About the artistBhaskar Krag is a former New York, SoHo-based painter. Since moving to Cortes Island in 2001, he has spent the last decade creating a new body of work, inspired by the mercurial light and expansive landscapes of BC's archipelago. Now, out of the Arc building on Powell St., the Eastside Culture Crawl marked the first exhibition of this mesmerizing collection of paintings. The dogmas of Abstract Expressionism led to the eventual decline of that truly original North American movement. But having skipped a generation dominated by silk-screeners and conceptual artists, Krag is part of the next generation that spans from Dana Schutz to Cecily Brown and even Fred Tomaselli. Where some mine the figurative vein of Expressionism, Krag's vibrant colors depict more subliminal terrains that can conjure aqueous gardens or a botanical cosmos. The New York Times describes his work as "square, heavily impastoed paintings [with] a festive sensuousness." Krag claims, "I am a bit of an anachronism. My primary medium is oil on linen." His paintings are built one stroke at a time, with successive layers creating a palimpsest of memory and allusion. Much like Steven Reich's compositions of phasing patterns, Krag's dense layers produce a helix of variation, anomaly and repetition that resolve in the harmonic weight of each canvas. Even just a few steps to the left or right can expose new strands of these mutating structures. "I know that it is finished when nothing is out of tune. My intention is to create a place that you inhabit as much as you see. You can approach it from any angle, and depending on how you see or feel that day, fresh paths appear in the work. They're all there. There is no one way to see it. Frequently people tell me that they still see new things in their paintings even after many year." His work was exhibited with the Jay Grimm Gallery in Chelsea and is held in collections throughout the United States and Canada, including the head of the Calder Foundation, the Director of the Honolulu Museum of Art, the Director and even here in Vancouver, with three pieces in Mayor Robertson’s home. "Painting is the first place where I felt connected with my life. The supernatural is not separate from our own bodies and experience. Even if you don't know that you know it, I hope that these can serve as reminders."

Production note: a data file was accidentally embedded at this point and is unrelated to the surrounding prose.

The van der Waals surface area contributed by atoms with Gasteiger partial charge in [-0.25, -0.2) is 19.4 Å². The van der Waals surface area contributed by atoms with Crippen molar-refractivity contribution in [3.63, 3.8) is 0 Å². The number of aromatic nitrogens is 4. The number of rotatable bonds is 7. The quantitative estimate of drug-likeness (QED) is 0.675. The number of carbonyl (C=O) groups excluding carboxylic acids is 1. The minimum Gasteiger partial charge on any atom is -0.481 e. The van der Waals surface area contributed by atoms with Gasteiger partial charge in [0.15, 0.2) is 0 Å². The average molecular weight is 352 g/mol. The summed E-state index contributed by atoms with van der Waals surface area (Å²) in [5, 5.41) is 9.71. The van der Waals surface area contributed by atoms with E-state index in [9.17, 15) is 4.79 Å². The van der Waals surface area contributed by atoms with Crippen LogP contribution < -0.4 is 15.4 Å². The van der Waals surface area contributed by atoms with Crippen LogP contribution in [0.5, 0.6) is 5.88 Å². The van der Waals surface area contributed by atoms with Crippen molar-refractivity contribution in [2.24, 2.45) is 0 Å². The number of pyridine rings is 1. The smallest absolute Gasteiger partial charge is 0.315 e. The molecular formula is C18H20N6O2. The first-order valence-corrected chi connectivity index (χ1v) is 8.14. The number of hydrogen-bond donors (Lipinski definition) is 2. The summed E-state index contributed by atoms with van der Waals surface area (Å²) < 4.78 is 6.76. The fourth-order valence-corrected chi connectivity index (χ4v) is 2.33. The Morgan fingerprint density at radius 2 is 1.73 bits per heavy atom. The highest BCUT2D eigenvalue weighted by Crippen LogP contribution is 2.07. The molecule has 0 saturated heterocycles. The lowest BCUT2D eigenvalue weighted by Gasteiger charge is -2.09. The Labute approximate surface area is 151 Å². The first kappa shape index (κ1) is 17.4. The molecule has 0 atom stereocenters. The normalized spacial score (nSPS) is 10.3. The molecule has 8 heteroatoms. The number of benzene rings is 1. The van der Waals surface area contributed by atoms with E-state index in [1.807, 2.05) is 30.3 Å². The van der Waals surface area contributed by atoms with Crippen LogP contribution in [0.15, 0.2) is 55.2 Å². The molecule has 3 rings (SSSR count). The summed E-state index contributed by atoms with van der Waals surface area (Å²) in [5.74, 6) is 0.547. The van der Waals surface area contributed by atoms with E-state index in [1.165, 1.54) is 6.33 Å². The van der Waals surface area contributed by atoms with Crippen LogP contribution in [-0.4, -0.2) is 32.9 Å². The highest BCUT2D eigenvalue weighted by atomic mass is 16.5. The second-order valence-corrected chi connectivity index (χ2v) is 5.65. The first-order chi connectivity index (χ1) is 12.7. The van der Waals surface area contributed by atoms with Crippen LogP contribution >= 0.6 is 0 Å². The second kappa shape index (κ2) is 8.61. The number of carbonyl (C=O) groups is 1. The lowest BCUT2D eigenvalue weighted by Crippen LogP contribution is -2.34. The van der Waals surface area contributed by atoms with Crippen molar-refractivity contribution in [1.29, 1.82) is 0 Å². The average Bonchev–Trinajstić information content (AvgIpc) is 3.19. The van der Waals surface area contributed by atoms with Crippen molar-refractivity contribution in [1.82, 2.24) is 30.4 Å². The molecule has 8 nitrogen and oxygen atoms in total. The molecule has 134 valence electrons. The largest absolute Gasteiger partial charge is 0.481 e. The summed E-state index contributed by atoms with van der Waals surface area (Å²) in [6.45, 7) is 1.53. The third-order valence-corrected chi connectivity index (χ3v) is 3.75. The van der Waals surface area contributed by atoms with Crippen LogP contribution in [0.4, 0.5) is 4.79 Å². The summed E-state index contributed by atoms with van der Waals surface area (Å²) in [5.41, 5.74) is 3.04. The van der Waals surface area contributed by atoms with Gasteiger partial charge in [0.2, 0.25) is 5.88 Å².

1701 Powell StreetVancouver , BC